Focal (formerly JM Labs) did not begin in Paris but rather in Saint-Etienne just outside of Lyon where they are still located.
Aside from that minor quibble, thanks for the enjoyable review.

rschryer's picture remove that quibble.

As per Wikipedia: "Focal-JMlab, a research office dedicated to acoustics was founded in 1979 in Paris..."

So we're good? :-)

leefy's picture

Hi Robert:

Thanks. I wasn't aware of that. I had visited the factory several times (as a dealer then. now retired) and talked to M. Mahul and he had never mentioned any Paris history so I was unaware of that. You learn something every day!

Thanks again for the review of what sounds like a lovely product.

David C's picture

...Wikipedia is not always a reliable source. Both Robert Deutsch's review of the Aria 936 and the Focal website indicate that the company was founded in Saint Etienne, France. I would venture that Leefy made the comment in a good faith effort to correct a minor error, which should have been caught in editing, in what is otherwise a very enjoyable and informative review.

leefy's picture

Thanks David

I did not want to pursue it as it might have been seen as pedantic (and it is a minor point) but I appreciate your kind words as I do think the Paris reference is an error on the part of Wikipedia. I'll leave it at that and stick with enjoying Robert's enjoyable review. Thanks again for your comment.

avanti1960's picture

if they included bi-amp terminals.
three way towers are prime candidates for bi-amplification.

Jack L's picture


Maybe this Focal model has been designed to be sensitive enough to operate without need of bi-wiring/bi-amping.

That said, I am a die-hard bi-wiring advocate ! IMO, bi-wiring (or bi-amping for this matter) can improve the sound of its single-wired version big time due to substantial reduction of hi & low requencies intermodulation inside the SAME connecting cable.

I converted my KEF 2-way standspeakers to bi-wiring by re-design/building its lousy factory X-over to do the job many many years back. The bi-wired conversion has made substantial sonic improvement with the rest of the rig remain UNchanged.

In fact, quite a few brand-name loudspeakers come with such biwiring/bi-amp terminals, including bookshelves. It only shows those bi-wired loudspeaker makers got good musical ears.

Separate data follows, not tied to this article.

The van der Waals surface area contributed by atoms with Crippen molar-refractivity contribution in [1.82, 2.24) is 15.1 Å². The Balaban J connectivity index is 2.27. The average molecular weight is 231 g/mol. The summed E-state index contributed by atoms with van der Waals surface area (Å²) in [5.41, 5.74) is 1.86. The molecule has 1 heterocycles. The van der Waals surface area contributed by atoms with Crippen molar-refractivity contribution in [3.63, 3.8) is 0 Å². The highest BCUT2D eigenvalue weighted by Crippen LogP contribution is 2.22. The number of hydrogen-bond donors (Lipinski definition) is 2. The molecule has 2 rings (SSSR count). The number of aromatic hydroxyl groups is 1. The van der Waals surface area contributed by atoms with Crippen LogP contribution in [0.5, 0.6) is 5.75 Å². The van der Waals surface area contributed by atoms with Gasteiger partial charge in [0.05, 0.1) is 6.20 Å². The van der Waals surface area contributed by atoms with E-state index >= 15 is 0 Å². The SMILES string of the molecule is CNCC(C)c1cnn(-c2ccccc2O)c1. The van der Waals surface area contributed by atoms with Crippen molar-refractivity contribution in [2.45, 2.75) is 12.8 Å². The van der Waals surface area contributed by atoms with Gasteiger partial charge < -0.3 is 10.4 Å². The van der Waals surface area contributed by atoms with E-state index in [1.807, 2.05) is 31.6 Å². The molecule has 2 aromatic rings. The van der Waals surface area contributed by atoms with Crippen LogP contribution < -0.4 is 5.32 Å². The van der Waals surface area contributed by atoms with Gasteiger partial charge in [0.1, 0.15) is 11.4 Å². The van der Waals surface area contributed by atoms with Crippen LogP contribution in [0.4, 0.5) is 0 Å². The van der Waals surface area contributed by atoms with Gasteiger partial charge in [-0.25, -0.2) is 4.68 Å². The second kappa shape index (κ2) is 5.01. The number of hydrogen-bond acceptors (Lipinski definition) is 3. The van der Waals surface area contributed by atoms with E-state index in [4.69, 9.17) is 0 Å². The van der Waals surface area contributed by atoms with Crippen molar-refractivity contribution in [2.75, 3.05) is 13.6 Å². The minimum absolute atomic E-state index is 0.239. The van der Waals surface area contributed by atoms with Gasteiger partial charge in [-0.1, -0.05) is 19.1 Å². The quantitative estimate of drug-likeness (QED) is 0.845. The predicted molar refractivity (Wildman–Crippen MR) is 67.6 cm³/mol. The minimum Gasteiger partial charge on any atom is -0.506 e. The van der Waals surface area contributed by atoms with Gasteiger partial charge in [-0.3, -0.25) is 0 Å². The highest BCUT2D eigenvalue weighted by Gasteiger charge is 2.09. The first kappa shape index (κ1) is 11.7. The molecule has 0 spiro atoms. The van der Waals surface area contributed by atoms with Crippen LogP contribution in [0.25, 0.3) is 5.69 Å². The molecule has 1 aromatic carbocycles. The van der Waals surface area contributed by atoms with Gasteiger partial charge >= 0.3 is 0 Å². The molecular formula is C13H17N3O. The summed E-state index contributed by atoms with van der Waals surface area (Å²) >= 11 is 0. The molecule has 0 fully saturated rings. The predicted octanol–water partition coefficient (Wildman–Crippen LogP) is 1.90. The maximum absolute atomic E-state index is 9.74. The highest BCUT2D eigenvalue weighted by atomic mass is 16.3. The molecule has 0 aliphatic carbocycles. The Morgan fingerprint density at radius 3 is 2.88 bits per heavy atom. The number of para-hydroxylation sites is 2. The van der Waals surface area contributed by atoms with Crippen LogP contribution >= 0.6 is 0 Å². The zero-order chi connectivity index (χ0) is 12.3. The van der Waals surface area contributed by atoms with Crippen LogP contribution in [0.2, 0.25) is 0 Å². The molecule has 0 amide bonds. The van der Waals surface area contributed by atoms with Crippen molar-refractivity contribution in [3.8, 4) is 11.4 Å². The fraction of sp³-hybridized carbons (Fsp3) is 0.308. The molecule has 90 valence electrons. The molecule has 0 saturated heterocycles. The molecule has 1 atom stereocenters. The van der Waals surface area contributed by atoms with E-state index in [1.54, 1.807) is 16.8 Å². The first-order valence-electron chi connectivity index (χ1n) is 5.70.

Bi-amp will be another story as it will involve complex outboard active/passive hi/low frequency crossovers & acoustical level balancing. It can be a can of worms for every Joe Blow consumers.

Listening is believing

Jack L

Kal Rubinson's picture

In fact, quite a few brand-name loudspeakers come with such biwiring/bi-amp terminals, including bookshelves. It only shows those bi-wired loudspeaker makers got good musical ears.

That is certainly one possible interpretation. ;-)

teched58's picture

We have an unsolvable conundrum. As in, it's getting ridiculous, but this is what we've gotta indulge to survive. (I worked in the trade press for many years, and have personally experienced the, er, existential havoc wrought by the internet, beginning in the mid 90s and accelerating to death star mode after the bursting of the dot bomb bubble ca. 2001.)

JRT's picture

You could buffer the output of your existing amplifiers (flea powered tube amps?) with a pair of Musical Fidelity 750k Superchargers (circa 2008), and use those to power the loads full spectrum, if you can find some available for your purchase. The point of the exercise is that the Superchargers can power difficult loads while presenting an easy load to your tube amplifiers (you may need to add a suitable resistor across your amplifier outputs in parallel with the 50_Ohm load presented by the Supercharger), and the nonlinearities of your tube amplifiers will dominate the resulting sound character of the amplifier combination. Or you could buy a different pair of suitable amplifiers.

JRT's picture

I suggest that you consider using VituixCAD to provide a graphic showing an EPDR curve with impedance and phase curves with respect to frequency. In the image below, the dark gray color curve is impedance, the light gray color curve is phase, and the violet color curve is EPDR (Equivalent Peak Dissipation Resistance).

While VituixCAD is free for private use, and you could try it out that way, the author Kimmo Saunisto charges €200 for first seat commercial license, and €50 each for additional commercial license seats.

You can import measurements taken using Arta Labs' Limp. A commercial license for Arta's software package is €149. You can try it for free.

I understand that you have Audio Precision measurement gear, but this is quick, easy, effective and accurate, and with laptop and compact outboard gear is more easily luggable when and where that might be an issue.

I have no affiliation with any of this. This is just a recommendation, not SPAM.